Many California residents are celebrating a significant moment with a flood of gratitude and relief.
In an Instagram post shared by Rowen White (@rowenwhite), photos of the Klamath River — which runs for over 250 miles from Oregon’s high desert to the Pacific Ocean in northern California — before and after one of four dams was removed earlier this year were met with a wave of emotion.
“Here’s a sight for sore eyes, and a liberation to celebrate: the Klamath breaking free from bondage of dams. The salmon and water beings moving free along with the waters. My eyes weep to see this river liberation,” wrote Rowen in a caption beside the photos.
Rowen explained that the other three dams will be taken down in early 2024, saying, “Removal of the dams will result in restoration of habitat originally altered more than 100 years ago with construction of the first dam.”
The hydroelectric dams have impacted the health and population of the river’s salmon. Their removal is 20 years in the making and the largest of its kind. Not only did the dams impact the salmon, but they also presented challenges to the way of life for various tribal groups that relied on the fish. Their removal was long fought and involved legal challenges, advocacy, and a partnership with tribal nations to rehabilitate the river to its natural state.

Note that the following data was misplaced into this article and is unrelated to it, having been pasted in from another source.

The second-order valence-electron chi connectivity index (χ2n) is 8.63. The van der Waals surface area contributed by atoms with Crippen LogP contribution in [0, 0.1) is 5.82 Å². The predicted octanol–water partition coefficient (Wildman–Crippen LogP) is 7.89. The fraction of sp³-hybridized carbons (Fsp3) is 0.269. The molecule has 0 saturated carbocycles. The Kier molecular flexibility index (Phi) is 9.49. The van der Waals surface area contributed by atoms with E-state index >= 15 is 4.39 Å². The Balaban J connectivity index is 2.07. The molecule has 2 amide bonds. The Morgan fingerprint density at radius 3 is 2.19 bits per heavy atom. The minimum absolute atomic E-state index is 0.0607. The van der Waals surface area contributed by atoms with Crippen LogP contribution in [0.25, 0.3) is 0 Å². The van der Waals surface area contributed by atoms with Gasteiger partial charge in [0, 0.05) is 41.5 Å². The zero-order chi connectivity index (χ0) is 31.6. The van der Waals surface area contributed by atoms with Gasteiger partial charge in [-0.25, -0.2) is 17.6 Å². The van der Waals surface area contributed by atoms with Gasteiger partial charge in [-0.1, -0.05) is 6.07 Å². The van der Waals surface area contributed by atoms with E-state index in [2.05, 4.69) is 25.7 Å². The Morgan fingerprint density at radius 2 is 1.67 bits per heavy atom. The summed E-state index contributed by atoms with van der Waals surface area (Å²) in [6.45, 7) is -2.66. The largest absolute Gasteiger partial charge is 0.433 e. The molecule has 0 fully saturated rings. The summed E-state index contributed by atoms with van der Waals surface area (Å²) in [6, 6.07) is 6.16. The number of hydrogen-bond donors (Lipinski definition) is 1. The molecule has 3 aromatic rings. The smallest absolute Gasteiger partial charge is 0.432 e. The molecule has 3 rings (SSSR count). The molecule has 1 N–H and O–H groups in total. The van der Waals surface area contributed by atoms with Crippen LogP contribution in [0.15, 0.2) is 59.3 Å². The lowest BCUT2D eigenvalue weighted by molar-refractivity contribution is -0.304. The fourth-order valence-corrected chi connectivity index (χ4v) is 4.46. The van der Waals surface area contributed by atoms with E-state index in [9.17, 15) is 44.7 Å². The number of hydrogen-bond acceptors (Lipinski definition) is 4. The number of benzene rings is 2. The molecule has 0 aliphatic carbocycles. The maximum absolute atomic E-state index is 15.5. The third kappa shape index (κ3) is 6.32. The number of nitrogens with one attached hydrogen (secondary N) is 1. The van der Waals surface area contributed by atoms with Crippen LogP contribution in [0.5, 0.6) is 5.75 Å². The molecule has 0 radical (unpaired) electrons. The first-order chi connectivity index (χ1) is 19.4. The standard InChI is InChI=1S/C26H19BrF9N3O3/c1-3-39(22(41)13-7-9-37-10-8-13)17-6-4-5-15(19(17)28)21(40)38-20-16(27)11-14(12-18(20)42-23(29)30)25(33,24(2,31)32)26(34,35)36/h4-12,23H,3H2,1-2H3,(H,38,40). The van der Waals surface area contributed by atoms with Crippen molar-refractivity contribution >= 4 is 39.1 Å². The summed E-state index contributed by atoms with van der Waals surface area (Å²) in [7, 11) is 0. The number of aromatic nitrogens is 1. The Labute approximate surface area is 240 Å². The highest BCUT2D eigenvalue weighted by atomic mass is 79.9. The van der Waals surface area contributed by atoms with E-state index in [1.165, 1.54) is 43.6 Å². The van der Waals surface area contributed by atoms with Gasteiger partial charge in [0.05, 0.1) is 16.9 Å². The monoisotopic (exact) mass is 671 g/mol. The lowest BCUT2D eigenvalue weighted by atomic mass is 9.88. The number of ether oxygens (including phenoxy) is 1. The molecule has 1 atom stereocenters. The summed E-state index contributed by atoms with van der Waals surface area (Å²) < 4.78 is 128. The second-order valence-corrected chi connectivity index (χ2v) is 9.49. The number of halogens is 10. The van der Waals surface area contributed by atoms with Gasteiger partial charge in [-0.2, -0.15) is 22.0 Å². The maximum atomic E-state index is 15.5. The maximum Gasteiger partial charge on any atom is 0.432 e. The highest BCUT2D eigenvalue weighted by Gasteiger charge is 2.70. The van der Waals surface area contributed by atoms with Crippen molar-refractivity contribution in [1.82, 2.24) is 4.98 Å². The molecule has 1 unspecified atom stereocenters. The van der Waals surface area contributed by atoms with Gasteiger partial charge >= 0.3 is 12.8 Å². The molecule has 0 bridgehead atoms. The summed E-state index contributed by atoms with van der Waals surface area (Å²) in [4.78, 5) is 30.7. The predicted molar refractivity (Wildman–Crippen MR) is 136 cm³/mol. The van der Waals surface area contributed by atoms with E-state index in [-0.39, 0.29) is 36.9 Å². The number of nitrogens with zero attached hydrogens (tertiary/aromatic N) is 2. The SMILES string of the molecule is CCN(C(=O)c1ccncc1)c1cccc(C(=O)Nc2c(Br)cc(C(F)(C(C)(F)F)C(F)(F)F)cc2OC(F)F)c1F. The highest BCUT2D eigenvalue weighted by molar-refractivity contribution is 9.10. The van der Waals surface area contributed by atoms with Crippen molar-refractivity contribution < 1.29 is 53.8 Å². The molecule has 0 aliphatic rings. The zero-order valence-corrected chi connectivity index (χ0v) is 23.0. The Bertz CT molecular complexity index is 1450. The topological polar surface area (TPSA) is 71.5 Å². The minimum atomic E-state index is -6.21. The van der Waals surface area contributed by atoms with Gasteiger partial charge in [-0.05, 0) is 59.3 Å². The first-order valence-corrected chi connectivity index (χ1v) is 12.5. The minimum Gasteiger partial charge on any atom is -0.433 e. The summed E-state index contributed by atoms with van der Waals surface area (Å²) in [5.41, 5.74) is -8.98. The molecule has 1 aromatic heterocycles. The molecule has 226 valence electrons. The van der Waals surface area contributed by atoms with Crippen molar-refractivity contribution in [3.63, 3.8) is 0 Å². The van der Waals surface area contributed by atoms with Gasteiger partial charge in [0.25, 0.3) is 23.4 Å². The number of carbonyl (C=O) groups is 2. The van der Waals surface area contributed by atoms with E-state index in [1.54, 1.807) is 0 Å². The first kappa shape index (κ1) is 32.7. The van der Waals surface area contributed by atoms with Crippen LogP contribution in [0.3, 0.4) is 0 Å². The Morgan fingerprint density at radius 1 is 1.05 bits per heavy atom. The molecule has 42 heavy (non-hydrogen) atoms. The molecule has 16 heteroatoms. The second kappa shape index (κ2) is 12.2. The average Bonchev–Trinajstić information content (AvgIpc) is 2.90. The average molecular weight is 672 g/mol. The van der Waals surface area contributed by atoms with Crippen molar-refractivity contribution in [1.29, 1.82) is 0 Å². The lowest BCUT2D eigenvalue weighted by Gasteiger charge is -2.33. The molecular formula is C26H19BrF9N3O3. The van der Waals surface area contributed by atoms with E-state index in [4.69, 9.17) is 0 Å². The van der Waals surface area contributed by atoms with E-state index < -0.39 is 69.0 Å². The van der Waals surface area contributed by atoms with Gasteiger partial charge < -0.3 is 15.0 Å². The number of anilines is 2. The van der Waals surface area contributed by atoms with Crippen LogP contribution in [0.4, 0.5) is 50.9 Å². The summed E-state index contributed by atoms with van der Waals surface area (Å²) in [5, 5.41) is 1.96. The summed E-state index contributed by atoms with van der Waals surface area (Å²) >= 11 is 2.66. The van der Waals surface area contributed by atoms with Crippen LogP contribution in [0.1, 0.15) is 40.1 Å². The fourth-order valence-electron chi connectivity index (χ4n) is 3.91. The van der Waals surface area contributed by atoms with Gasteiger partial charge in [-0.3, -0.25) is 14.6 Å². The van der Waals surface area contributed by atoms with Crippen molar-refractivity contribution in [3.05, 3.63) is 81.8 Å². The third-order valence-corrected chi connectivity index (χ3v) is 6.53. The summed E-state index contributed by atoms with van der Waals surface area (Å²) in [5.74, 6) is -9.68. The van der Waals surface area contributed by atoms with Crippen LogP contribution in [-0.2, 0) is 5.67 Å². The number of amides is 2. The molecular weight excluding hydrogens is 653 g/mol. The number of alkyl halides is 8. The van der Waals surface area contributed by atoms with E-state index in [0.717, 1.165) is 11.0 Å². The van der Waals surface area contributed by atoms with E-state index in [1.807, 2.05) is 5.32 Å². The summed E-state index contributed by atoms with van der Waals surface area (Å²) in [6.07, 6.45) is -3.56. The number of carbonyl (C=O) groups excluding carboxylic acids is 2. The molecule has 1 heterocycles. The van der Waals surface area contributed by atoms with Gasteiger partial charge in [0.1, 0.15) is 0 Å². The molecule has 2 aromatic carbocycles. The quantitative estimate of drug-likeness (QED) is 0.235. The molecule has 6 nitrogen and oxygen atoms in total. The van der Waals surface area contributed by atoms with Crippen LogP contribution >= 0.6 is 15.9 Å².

“Seeing the Klamath River flow through this canyon after being diverted for nearly a century is inspiring,” Laura Hazlett, chief operating officer of Klamath River Renewal Corp., said in a press release.
While the removal of these dams is something to celebrate, tribes in other areas of the world, like Canada’s Heiltsuk Territory, are experiencing mass loss of their salmon populations as Earth’s rising temperature wreaks havoc on their rivers in a different way.
So, a piece of good news is always welcomed, and the post’s comment section was filled with joy.
“Release the riverrrrrr!” wrote one commenter.
“This is so beautiful and literally m o v i n g,” said another.
“It was an amazing sight to see local indigenous women and men fish at the mouth of the river,” commented another beautifully. “This is an important step to be celebrated.”
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